As I was passing by the brilliant young Eritrean who sells hotdogs near where I work, I noticed that he took off the picture of president Obama that always hang on his stand. When I asked him why he said he was mad at him for breaking many of the promises he voted him for. Then we started talking about the spectacular events in Egypt, Tunisia, Yemen, and other countries in the region and during our conversation, he gave me an analysis that was so well-reasoned and so insightful that I was very much impressed and told him so. He laughed and said I was a fool to think that because …the credit really belonged to Al-Jazeera station where he had been glued -he said – since the beginning of the uprising in Tunisia!
I think most of us can identify with him. We owe a great deal to Al-Jazeera for its in-depth and timely reporting of the uprising. The station played a crucial and major role not only at keeping people in the region (and the world) informed about the rapidly unfolding events but also at keeping its listeners well attuned to the deeper context and factors that surround these uprisings through its many roundtable discussions where regional and international experts shared their views. Of course Al-Jazeera is not the only one that has been covering these events. It just stands out among the pack.
What a wonderful spectacle it was this Arab uprising particularly that of Egypt! What an inspiration it will be to activists in the region and around the world. And how soundly it demolished a long standing caricature of Arabs and Muslims that portrayed them as inherently averse to democracy and the rule of law – a myth that has spawned volumes of scholarly non-sense about why the Middle East and many Muslim countries lagged behind in establishing democratic governance; some blaming it on the economy, others on religion/culture when in truth it had been western powers and their allies that held them back and prevented democracy from mushrooming in the region.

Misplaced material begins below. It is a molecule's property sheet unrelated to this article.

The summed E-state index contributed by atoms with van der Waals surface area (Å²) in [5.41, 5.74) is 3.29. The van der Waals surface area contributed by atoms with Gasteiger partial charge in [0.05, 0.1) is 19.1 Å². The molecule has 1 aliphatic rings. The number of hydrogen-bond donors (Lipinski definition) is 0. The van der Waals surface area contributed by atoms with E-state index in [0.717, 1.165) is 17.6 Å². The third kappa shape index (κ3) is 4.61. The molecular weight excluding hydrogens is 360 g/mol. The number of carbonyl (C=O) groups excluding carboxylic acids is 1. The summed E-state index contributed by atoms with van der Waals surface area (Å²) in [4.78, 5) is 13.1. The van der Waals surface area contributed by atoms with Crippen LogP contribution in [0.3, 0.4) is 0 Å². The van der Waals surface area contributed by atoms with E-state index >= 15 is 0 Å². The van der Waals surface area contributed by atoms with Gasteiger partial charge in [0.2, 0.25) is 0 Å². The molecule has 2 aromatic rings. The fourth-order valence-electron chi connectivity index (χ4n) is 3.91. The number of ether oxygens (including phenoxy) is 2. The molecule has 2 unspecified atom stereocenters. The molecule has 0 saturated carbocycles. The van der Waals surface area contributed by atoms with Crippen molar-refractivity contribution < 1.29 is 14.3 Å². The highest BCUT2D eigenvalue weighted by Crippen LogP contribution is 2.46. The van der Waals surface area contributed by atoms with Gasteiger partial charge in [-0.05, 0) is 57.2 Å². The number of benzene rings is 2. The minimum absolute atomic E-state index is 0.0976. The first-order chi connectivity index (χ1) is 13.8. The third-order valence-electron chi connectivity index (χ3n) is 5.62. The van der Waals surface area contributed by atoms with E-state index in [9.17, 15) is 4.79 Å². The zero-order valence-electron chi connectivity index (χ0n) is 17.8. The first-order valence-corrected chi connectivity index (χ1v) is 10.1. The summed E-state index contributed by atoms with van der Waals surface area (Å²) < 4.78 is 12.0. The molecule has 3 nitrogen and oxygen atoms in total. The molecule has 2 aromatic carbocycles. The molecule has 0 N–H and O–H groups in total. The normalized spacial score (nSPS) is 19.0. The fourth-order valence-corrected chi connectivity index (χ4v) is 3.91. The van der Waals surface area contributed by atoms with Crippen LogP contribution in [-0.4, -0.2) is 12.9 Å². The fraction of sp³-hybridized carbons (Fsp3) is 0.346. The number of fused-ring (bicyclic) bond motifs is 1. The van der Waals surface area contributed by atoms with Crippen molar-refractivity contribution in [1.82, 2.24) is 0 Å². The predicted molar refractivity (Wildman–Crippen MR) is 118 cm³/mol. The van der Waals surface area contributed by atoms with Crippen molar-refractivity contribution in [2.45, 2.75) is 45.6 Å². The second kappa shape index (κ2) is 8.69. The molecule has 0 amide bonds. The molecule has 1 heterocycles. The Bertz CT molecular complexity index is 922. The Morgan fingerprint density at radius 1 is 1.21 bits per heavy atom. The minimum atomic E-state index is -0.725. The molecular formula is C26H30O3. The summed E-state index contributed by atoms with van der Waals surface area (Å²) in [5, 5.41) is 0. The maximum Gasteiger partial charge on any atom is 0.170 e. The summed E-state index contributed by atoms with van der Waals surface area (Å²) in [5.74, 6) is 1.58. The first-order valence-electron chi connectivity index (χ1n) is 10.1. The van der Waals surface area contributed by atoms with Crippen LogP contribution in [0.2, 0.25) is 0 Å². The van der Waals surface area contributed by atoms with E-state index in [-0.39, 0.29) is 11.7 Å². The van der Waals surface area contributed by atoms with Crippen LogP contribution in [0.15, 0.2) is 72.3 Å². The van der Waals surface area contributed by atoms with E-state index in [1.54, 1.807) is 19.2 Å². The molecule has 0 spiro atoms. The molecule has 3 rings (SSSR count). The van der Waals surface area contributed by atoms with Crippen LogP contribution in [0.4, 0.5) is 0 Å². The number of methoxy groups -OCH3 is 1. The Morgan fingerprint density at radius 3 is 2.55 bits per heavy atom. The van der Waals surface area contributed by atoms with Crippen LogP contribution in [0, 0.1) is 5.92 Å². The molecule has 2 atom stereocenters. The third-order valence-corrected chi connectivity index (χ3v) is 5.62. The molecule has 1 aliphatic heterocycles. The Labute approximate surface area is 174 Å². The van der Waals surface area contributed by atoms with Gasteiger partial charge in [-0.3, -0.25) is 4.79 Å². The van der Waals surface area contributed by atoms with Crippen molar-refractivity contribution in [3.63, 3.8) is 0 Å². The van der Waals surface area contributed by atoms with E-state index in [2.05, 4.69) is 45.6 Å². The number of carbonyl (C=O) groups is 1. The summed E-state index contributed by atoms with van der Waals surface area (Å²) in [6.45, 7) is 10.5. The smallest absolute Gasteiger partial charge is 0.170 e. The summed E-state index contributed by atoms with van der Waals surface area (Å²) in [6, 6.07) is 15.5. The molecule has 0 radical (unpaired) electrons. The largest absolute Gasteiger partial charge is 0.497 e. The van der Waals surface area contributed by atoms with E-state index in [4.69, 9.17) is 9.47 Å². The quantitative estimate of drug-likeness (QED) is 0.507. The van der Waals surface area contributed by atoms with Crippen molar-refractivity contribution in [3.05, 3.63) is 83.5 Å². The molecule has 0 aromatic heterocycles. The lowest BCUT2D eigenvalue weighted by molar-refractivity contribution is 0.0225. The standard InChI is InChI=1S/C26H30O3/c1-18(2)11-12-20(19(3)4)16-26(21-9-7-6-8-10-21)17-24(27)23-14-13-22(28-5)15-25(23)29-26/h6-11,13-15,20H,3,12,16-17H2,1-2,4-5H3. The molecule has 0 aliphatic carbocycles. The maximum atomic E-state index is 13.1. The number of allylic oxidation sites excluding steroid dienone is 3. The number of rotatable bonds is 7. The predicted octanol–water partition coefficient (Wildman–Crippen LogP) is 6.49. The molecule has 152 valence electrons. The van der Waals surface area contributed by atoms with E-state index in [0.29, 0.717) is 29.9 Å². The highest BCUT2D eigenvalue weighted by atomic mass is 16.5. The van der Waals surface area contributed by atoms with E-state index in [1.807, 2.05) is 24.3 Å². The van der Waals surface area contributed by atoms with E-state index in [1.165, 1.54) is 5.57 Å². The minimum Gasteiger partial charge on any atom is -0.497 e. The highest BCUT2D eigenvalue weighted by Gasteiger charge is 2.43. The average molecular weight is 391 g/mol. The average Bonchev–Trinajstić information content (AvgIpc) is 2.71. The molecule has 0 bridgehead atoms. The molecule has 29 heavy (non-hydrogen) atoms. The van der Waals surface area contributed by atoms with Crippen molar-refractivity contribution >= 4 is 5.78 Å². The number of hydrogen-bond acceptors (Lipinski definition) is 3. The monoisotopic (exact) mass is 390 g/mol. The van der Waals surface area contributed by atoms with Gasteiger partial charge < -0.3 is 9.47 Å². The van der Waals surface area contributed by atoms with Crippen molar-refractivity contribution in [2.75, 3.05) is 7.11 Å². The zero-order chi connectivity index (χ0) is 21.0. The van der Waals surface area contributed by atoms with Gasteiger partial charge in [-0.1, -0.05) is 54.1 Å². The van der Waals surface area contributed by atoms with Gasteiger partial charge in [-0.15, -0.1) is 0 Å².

The uprisings made it clear (for those who did not or would not see it before) the conditional nature of US/western support for democratic aspirations in other countries (Arab/Muslim countries in particular). Democracy, justice, and human rights are to be supported if and only if they are likely to bring about a regime friendlier to the west and to Israel but to be opposed tooth and nail otherwise. Even in the face of clear and unmistakable popular uprisings and calls for democracy, western powers were unable to voice (or even feign) support for the revolutionaries and would not relinquish their overt and covert support for their dictatorial friends in the region until their defeat became a foregone conclusion.
What I found remarkable, heroic, and praiseworthy in the revolutionaries in both Egypt and Tunisia is their adamant refusal to settle for anything less than a total removal of the old system. They understood that the mere removal of a head of state would achieve little. They therefore went about dismantling the old system progressively and methodically building on intermediate successes along the way to achieve the ultimate goal: the removal of the entire corrupt political structure from top to bottom!